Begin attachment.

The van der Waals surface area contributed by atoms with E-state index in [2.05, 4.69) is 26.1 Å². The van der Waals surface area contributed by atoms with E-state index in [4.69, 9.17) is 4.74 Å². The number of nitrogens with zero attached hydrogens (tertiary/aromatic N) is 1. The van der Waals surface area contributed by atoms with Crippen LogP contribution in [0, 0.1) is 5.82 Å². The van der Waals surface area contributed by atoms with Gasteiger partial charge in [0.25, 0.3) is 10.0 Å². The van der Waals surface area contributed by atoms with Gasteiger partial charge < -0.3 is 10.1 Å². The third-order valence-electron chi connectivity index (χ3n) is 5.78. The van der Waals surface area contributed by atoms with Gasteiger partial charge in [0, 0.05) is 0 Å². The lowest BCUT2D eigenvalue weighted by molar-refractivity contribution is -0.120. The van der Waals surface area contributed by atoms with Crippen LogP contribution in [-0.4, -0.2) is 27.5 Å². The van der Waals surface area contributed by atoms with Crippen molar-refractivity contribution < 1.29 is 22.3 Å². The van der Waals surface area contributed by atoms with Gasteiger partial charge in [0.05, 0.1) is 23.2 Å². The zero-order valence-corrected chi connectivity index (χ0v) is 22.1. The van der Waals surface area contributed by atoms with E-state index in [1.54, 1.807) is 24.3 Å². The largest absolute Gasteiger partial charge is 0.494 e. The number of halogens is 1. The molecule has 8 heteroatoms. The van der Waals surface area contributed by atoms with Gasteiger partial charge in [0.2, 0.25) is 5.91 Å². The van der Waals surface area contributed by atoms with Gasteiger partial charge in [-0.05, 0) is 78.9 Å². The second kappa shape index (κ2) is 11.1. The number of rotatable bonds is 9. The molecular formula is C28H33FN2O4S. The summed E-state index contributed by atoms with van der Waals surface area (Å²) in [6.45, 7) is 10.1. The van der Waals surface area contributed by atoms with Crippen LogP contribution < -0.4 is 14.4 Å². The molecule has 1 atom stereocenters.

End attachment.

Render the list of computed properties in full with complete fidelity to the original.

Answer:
The van der Waals surface area contributed by atoms with E-state index in [2.05, 4.69) is 26.1 Å². The van der Waals surface area contributed by atoms with E-state index in [4.69, 9.17) is 4.74 Å². The number of nitrogens with zero attached hydrogens (tertiary/aromatic N) is 1. The van der Waals surface area contributed by atoms with Crippen LogP contribution in [0, 0.1) is 5.82 Å². The van der Waals surface area contributed by atoms with Gasteiger partial charge in [0.25, 0.3) is 10.0 Å². The van der Waals surface area contributed by atoms with Gasteiger partial charge < -0.3 is 10.1 Å². The third-order valence-electron chi connectivity index (χ3n) is 5.78. The van der Waals surface area contributed by atoms with Gasteiger partial charge in [0, 0.05) is 0 Å². The lowest BCUT2D eigenvalue weighted by molar-refractivity contribution is -0.120. The van der Waals surface area contributed by atoms with Crippen LogP contribution in [-0.4, -0.2) is 27.5 Å². The van der Waals surface area contributed by atoms with Crippen molar-refractivity contribution < 1.29 is 22.3 Å². The van der Waals surface area contributed by atoms with Gasteiger partial charge in [0.05, 0.1) is 23.2 Å². The zero-order valence-corrected chi connectivity index (χ0v) is 22.1. The van der Waals surface area contributed by atoms with E-state index in [1.54, 1.807) is 24.3 Å². The largest absolute Gasteiger partial charge is 0.494 e. The number of halogens is 1. The molecule has 8 heteroatoms. The van der Waals surface area contributed by atoms with Gasteiger partial charge in [0.2, 0.25) is 5.91 Å². The van der Waals surface area contributed by atoms with Gasteiger partial charge in [-0.05, 0) is 78.9 Å². The second kappa shape index (κ2) is 11.1. The number of rotatable bonds is 9. The molecular formula is C28H33FN2O4S. The summed E-state index contributed by atoms with van der Waals surface area (Å²) in [6.45, 7) is 10.1. The van der Waals surface area contributed by atoms with Crippen LogP contribution < -0.4 is 14.4 Å². The molecule has 1 atom stereocenters.